Asia will drive global recovery, ADB financial forum

Hong Kong's Chief Executive Leung Chun-ying attends the Asian Financial Forum in Hong Kong January 13, 2014.

HONG KONG - Asian financial communities remain confident that the region will further power the global economy despite worries about US monetary policy and the possibility of China's economy making a hard landing.

However, the president of the Asian Development Bank (ADB) has warned that political instability will dampen economic growth.

Most of participants at the Asian Financial Forum hosted yesterday by the Hong Kong Trade Development Council said they believed that Asia would be able to strengthen the recovery of the global economy that started last year.

Asked in which areas Asia would have the highest impact on the global financial landscape, 56.8 per cent of them voted for powering global economic growth, 30.4 per cent for exporting sovereign and private wealth, and 12.8 per cent for exemplifying financial and fiscal prudence. The survey was conducted in the morning plenary session on "Asia: Powering World Growth".

Responding on what the year's biggest risk to the global economy was, 16.2 per cent said a relapse of the European sovereign debt crisis, 31.7 per cent worried about US monetary policy, 29.1 per cent were concerned about a hard landing of the Chinese economy and 23 per cent worried about structural issues in emerging markets.

They were optimistic about the resilience of Asian economies after the 2008 global financial crisis. Asked whether governments in Asia could reduce vulnerability to financial crisis, 67.2 per cent said yes, against 32.8 per cent who said no.

About 3,000 people comprising representatives from financial sectors, academics, regulators, policy-makers and journalists from all over the world attended yesterday's forum in Hong Kong, and most of them were Asians.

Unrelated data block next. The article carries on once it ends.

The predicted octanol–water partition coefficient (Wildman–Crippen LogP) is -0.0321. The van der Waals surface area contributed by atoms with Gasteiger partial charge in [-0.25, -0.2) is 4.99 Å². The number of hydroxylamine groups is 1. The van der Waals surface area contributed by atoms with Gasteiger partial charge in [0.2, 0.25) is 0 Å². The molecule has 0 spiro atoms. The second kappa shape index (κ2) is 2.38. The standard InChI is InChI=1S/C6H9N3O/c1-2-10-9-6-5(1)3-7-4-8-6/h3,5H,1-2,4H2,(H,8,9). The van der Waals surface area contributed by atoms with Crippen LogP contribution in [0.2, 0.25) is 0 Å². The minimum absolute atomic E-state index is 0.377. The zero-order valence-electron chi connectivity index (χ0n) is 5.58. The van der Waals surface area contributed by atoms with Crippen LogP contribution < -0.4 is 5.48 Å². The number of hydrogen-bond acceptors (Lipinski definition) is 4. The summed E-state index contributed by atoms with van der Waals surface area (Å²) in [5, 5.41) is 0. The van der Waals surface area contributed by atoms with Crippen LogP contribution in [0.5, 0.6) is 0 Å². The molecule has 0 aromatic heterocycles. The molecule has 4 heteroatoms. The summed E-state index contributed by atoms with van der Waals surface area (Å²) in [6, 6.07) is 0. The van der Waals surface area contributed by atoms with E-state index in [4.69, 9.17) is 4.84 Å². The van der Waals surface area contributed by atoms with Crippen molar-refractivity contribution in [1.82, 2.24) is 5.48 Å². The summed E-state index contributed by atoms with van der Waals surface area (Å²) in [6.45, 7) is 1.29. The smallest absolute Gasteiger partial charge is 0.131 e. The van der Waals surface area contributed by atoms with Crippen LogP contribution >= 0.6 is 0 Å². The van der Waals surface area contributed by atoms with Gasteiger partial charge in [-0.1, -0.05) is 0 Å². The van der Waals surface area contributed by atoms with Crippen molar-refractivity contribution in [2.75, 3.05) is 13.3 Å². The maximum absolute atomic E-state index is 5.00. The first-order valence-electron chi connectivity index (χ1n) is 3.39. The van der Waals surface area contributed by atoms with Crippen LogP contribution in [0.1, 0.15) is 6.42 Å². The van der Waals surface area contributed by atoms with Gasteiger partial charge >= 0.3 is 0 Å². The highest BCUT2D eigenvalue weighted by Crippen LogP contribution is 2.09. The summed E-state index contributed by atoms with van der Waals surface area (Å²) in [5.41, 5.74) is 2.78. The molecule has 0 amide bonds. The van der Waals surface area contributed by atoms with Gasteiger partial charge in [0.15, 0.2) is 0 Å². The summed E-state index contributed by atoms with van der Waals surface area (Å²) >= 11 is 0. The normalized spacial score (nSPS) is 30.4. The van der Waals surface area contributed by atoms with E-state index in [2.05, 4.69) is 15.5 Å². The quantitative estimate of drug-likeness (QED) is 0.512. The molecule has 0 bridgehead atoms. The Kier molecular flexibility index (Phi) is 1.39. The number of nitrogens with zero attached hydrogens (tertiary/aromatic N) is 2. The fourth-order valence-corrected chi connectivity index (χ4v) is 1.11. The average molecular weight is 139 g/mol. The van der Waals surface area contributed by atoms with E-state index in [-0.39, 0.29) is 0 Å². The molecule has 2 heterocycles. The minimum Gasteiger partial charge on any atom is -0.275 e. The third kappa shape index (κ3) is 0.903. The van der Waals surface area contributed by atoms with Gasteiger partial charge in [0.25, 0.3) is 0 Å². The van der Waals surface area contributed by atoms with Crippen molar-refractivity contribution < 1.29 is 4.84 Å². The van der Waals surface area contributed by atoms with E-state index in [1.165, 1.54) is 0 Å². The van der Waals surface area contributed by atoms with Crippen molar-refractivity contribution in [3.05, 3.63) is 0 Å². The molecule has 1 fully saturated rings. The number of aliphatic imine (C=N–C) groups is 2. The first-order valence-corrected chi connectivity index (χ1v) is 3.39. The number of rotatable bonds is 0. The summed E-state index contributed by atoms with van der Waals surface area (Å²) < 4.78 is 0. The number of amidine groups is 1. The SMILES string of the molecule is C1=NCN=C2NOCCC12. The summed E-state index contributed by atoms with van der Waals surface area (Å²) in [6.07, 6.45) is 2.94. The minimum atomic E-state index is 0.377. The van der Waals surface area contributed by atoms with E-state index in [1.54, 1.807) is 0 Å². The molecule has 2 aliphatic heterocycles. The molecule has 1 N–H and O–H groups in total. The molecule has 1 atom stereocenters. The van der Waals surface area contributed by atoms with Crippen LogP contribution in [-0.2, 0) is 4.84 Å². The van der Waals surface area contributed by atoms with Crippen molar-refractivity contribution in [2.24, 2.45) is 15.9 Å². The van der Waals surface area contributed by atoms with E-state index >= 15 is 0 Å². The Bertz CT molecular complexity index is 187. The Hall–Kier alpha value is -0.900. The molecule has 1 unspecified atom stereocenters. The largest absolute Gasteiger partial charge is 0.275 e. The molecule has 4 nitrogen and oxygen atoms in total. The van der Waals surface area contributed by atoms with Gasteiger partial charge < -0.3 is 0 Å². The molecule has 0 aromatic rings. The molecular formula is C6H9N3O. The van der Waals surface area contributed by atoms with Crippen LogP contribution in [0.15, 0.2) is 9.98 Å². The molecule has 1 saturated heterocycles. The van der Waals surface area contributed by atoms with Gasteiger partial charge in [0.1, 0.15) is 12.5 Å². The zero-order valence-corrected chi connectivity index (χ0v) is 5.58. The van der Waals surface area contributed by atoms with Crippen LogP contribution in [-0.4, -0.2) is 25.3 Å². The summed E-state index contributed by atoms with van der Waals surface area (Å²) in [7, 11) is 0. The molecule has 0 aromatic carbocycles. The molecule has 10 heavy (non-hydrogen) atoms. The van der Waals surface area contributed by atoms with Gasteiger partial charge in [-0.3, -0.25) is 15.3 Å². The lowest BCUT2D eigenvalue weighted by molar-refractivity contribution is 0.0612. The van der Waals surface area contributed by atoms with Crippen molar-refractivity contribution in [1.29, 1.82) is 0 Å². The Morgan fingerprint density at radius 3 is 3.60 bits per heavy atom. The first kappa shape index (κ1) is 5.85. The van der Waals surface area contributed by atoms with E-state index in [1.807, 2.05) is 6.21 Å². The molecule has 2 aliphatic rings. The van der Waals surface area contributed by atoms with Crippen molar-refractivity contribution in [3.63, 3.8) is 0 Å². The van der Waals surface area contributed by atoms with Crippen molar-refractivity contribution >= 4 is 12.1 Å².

Most of the participants were either neutral or optimistic on the performance of the global economy this year, while only about 10 per cent were pessimistic.

Hong Kong Chief Executive Leung Chun-ying cited the International Monetary Fund's projection of emerging-Asia growth of 6.5 per cent this year, which is much better than the average growth rate in advanced economies of 2 per cent.

Meanwhile, Takehiko Nakao, president of the ADB, said tapering of the US quantitative easing programme had become a headwind for Asian economic growth this year, but overall economic conditions were positive.

The ADB projects that gross domestic product in the 45 developing economies it oversees will expand by 6.2 per cent on average this year.

"That growth rate is robust by global standards," he said.

Mainland China's GDP is expected to grow by 7.5 per cent and Hong Kong's by 3.8 per cent this year, while Southeast Asia would expand by 5.2 per cent.

"Political stability is a basis for economic growth," Nakao said without pointing to specific disputes.

His comment, however, reflected concerns over the international conflicts in the region and local political turmoil in some countries including Thailand, Bangladesh and Cambodia.

China and Japan have been engaged in a territorial dispute that many people think could threaten regional economic prosperity.